# Why does $A\sin{k(x+c)}=a\sin{kx}+b\cos{kx}$ imply that $A=\sqrt{a^2+b^2}$ and $\tan{c}=-b/a$?

I don't understand this. These identities are given in the online notes for MIT's 18.01 calculus class. It's related to taking the sum of two trig functions and transforming them into a single trig function. I can use the formulas to do this, but I am having trouble finding anything on the internet to use a proof for my understanding.

Thanks for any responses!

EDITED (added after the first answer):

Sorry, the identity goes like this:

$A\sin{k(x-c)}=a\sin{kx}+b\cos{kx}$ ,

with the relationships

$a=A\cos{kc}$ , $b=-A\sin{kc}$ , $A=\sqrt{a^2+b^2}$ , and $\tan{kc}=-b/a$

• This answer of mine walks through the process of creating a picture-proof of the identity (where $k=1$). – Blue Jul 4 '14 at 20:46
• @Blue - you should copy your diagram and post it as an answer. – nbubis Jul 4 '14 at 20:47

## 2 Answers

You might want $\sin (kx+c)$ rather than $\sin k(x+c)$, and lose a minus sign on the $\tan$ expression, but the shape of the argument is as follows:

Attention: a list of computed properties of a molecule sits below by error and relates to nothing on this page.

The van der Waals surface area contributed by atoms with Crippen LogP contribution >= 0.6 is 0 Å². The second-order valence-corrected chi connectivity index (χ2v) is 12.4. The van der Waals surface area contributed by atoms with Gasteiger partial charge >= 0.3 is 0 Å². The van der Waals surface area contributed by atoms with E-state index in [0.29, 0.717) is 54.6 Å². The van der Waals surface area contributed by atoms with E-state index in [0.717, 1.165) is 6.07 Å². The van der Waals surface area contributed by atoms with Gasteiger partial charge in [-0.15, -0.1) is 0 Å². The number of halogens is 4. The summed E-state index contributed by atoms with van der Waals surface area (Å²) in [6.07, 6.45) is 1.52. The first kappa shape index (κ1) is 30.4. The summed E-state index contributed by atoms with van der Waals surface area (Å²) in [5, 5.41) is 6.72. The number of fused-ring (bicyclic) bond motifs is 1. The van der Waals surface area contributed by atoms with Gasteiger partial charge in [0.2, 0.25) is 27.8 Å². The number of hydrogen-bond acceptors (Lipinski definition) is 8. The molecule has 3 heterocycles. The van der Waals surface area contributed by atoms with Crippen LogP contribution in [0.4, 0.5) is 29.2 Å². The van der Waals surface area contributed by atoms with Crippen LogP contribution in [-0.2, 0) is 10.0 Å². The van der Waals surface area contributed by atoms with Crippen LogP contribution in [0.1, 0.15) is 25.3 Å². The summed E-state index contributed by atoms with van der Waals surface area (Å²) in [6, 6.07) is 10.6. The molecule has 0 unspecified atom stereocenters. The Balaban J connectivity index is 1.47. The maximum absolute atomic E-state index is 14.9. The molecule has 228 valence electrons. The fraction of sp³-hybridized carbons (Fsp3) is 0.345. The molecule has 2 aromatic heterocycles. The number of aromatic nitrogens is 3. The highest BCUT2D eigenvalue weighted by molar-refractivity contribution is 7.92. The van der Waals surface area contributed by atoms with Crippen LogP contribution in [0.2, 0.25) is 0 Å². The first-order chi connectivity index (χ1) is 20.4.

We start by noting that $A\sin (P+Q)=A\sin P\cos Q+A\cos P\sin Q$, for any values of $P,Q$ and we choose to use $P=kx$ and $Q=kc$

Now equating coefficients on the right-hand side we need $a=A\cos Q$ and $b=A\sin Q$ whence $a^2+b^2=A^2(\sin^2 Q+\cos^2 Q)=A^2$, and we also have $\tan Q=\cfrac ba$

This would give you what you wanted if you had $Q=c$ rather than $Q=kc$ and changed the sign - which is why I suggested checking the question carefully.

Here's my picture-proof of the identity, with $k=1$ and @MarkBennet's suggestion to remove the negative sign from the tangent: $$p \sin(\bullet) + q \cos(\bullet) = r \sin(\bullet +\circ ), \quad\text{where}\quad r = \sqrt{p^2+q^2} \quad\text{and}\quad \tan(\circ) = \frac{q}{p}$$

I walk through the creation of the diagram in this answer.

• FYI, I posted a version of this to trigonography.com. – Blue Dec 25 '15 at 19:08
• Awesome visualization. I wish all math proofs can be as intuitive as this. – qed Jan 1 '17 at 13:46